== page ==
II. Discussion

At this stage of the proceedings, the Federal Rules of Civil Procedure afford the parties the opportunity to challenge the facial sufficiency of the allegations in the pleadings. In arriving at this Opinion, the Court has not considered the merits of either party's substantive positions. In granting plaintiffs' motion to dismiss certain of Stouffer's counterclaims and denying the motion as to others, the Court is merely ruling that the pleadings have or have not stated allegations which, under the law, are sufficient to survive a motion to dismiss.*fn3 The Court's decision is not to be interpreted as a finding as to the truth or legitimacy of any allegations in the pleadings.

A. Motion to Dismiss Standard

In deciding a Rule 12 motion to dismiss counterclaims, the Court must read the pleading as a whole, view the counterclaims in the light most favorable to the claimant, and accept the claimant's factual allegations as true. See Twinlab Corp. v. Signature Media Servs., Inc., No. 99 Civ. 169, 1999 WL 1115237 (AGS), at *3 (S.D.N.Y. Dec. 7, 1999) (citing Gant v. Wallingford Bd. of Educ., 69 F.3d 669, 673 (2d Cir. 1995)); Yoder v. Orthomolecular Nutrition Institute, 751 F.2d 555, 562 (2d Cir. 1985) (citing Conley v. Gibson, 355 U.S. 41, 47-48 (1957)); see also Meridien Int'l Bank Ltd. v. Government of the Republic of Liberia, 23 F. Supp.2d 439, 445 (S.D.N.Y. 1998). The Court's function is not to weigh the evidence that might be presented at trial, but merely to determine whether the pleading itself is legally sufficient. See Festa v. Local 3 Int'l Brotherhood of Electrical Workers, 905 F.2d 35, 37 (2d Cir. 1990). Under Rule 12 (b)(6) specifically, dismissal is inappropriate unless "it appears beyond doubt that the [non-movant] can prove no set of facts in support of the claim which would entitle him to relief." Staron v. McDonald's Corp., 51 F.3d 353, 355 (2d Cir. 1995) (quoting Conley, supra, 355 U.S. at 45-46). The Court may consider "facts stated on the face of the [pleading] and in documents appended to the complaint or incorporated in the [pleading], as well as [] matters of which judicial notice may be taken." Automated Salvage Transport, Inc. v. Wheelabrator Environmental Systems. Inc., 155 F.3d 59, 67 (2d Cir. 1998).*fn4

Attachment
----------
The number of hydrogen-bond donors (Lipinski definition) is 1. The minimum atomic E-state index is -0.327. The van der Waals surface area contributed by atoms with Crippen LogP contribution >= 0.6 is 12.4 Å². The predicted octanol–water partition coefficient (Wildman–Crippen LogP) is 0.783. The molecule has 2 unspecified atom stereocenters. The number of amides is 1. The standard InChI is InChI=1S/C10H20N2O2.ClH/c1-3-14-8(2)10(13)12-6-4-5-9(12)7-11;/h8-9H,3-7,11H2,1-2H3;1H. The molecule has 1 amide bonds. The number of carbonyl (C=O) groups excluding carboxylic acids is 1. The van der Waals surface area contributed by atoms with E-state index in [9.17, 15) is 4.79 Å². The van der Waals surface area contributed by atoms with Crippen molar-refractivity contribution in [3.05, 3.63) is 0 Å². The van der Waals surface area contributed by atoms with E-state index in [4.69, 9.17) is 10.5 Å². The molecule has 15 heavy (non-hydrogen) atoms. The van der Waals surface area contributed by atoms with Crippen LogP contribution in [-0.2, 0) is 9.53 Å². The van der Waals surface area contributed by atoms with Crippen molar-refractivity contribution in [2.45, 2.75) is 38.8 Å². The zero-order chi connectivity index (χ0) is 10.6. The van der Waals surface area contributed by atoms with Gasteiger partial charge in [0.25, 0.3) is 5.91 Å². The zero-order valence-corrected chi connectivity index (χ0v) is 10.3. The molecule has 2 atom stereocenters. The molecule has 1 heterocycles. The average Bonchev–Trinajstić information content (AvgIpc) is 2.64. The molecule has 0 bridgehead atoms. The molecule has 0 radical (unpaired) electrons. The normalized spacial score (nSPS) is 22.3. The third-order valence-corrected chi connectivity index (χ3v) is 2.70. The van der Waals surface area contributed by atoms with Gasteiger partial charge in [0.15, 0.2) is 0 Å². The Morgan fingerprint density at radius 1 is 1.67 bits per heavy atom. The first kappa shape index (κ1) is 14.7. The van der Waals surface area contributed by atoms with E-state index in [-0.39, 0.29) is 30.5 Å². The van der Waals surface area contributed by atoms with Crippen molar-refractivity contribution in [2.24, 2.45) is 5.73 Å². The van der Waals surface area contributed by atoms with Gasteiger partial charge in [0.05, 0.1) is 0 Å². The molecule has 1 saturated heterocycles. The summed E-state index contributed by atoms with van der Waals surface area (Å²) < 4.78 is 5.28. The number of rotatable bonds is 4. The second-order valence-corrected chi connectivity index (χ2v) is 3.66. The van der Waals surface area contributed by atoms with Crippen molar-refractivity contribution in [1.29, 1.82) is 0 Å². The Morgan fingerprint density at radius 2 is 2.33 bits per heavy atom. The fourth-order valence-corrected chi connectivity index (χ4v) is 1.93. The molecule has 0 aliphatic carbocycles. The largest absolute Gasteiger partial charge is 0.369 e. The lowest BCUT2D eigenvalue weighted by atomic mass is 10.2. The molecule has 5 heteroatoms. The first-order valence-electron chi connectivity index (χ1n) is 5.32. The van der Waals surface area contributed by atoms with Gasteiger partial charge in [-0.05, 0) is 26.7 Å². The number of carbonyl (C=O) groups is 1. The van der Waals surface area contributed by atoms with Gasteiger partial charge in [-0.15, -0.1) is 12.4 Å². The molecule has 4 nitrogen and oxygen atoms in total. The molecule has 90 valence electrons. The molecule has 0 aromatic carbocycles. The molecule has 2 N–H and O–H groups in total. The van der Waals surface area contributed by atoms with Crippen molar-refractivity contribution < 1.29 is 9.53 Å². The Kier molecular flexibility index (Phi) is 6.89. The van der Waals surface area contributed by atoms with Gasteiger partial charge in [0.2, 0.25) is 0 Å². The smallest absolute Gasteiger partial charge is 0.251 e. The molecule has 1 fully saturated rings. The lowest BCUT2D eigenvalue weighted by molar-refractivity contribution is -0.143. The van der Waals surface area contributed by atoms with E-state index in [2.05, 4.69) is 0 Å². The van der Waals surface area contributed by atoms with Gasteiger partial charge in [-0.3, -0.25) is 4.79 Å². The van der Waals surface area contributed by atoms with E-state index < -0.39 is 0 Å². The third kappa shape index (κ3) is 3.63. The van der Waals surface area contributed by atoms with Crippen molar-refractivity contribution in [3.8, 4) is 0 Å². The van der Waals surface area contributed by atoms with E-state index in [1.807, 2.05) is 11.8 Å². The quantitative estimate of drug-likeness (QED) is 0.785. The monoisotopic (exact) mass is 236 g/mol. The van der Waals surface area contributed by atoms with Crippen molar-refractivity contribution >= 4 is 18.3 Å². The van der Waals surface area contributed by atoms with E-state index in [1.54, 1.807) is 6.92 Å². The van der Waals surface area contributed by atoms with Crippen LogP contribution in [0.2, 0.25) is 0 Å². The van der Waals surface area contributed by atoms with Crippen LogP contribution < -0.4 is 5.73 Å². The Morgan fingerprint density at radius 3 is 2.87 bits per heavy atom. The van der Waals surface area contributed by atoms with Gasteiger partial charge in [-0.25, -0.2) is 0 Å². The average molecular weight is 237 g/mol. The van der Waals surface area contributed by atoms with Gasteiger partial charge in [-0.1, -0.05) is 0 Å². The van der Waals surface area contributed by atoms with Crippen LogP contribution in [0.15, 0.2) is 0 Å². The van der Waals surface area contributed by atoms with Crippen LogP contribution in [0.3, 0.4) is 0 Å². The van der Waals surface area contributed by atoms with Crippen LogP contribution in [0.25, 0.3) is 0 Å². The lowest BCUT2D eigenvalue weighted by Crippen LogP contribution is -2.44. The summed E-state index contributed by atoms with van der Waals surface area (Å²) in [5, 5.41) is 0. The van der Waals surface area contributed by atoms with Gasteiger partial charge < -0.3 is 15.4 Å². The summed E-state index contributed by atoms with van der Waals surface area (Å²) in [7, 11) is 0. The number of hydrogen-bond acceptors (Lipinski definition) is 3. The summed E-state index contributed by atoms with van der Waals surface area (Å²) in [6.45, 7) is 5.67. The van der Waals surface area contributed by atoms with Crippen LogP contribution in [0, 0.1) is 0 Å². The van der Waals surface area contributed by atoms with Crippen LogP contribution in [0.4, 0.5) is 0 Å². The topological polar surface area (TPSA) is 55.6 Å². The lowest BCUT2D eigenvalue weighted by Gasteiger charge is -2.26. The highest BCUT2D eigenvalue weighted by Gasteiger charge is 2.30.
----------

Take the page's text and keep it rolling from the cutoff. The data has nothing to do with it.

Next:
"[T]he principal function of pleadings under the Federal Rules is to give the adverse party fair notice of the claim asserted so as to enable [that party] to answer and prepare for trial." Levisohn, Lerner, Berger & Lansgam v. Med. Taping Sys., Inc., 10 F. Supp.2d 334, 344 (S.D.N.Y. 1998) (quoting Salahuddin v. Cuomo, 861 F.2d 40, 42 (2d Cir. 1988)). Although the pleading requirements under Fed. R. Civ. P. 8(a) ("Rule 8(a)") are construed liberally, "Elliberal construction has its limits, for the pleading must at least set forth sufficient information for the court to determine whether some recognized legal theory exists upon which relief could be accorded the pleader. If it fails to do so, a motion under Rule 12(b)(6) will be granted." Id. (quoting 2 Moore's Federal Practice § 12.34[1][b] at 12-60 (3d ed.)).